You can use Cloud Source Repositories for collaborative, version-controlled development of any app or service, including those that run on App Engine and Compute Engine. If you use Cloud Debugger, you can use Cloud Source Repositories and related tools in the Google Cloud Console to view debugging information alongside your code during app runtime.
If you're familiar with Git, you can get started quickly with
Cloud Source Repositories. For example, you can add Cloud Source Repositories to a
local Git repository as a remote, or you can connect it to a hosted repository
on GitHub or Bitbucket. From a local repository, you can use the standard set of
Git commands to interact with the repository in the cloud, including
You can create multiple repositories for a single Google Cloud project, allowing you to organize the code associated with your cloud project in whatever way works best for you.
Because repositories in Cloud Source Repositories are Git repositories, you can continue to use the editor of your choice to work on your code. For a more integrated experience, see the following topics:
Cloud Source Repositories also provide a source browser that you can use to view repository files from within the GCP Console.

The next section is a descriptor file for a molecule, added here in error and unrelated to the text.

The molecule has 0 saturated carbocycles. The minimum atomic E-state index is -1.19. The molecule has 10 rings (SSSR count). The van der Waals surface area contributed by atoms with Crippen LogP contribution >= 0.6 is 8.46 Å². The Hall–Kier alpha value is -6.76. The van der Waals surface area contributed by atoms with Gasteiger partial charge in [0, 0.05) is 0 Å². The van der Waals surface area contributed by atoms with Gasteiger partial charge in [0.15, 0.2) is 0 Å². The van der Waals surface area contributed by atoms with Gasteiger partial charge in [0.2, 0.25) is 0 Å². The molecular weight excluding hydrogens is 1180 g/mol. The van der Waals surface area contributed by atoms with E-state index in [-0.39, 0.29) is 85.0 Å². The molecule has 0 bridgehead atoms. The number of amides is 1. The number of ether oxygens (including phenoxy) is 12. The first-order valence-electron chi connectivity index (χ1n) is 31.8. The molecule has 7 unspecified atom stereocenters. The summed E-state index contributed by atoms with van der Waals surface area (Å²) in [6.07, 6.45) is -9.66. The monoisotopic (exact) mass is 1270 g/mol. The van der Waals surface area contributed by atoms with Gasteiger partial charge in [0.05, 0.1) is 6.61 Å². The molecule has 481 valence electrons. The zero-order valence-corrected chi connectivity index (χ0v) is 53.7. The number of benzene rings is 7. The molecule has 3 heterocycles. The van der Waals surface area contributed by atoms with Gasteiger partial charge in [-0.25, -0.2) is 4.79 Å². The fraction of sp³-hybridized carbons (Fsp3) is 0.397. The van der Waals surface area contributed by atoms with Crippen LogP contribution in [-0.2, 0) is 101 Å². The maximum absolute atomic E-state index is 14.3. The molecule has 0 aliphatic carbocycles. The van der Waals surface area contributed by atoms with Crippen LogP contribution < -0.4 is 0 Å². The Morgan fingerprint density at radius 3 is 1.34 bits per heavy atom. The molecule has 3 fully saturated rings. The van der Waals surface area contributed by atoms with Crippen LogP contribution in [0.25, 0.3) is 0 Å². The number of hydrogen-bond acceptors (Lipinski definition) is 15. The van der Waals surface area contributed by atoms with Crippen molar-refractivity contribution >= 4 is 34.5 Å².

Cloud Source Repositories automatically send logs on repository activity to Cloud Logging to help track and troubleshoot data access.
You can use these logs to review recent repository synchronization, repository access by other users, and administrative actions such as creations, deletions, and permission changes. Moreover, you can configure notification settings such that an alert is sent to you when an error is logged during a repository synchronization.
For more information regarding reading and writing log entries in Logging, see this quickstart. For information about possible billing configurations to manage storage of your logs, see Logging pricing.
Security key detection
Cloud Source Repositories offer security key detection to block
transactions that contain sensitive information. This feature is designed to
improve the security of your source code. Enabling it is a best practice. For
more information, see
Detecting security keys.
- Learn how to set up a repository.
- Learn how to add a repository as a remote.
- Learn how to connect a repository hosted on GitHub or Bitbucket.
- Learn how to use the source browser.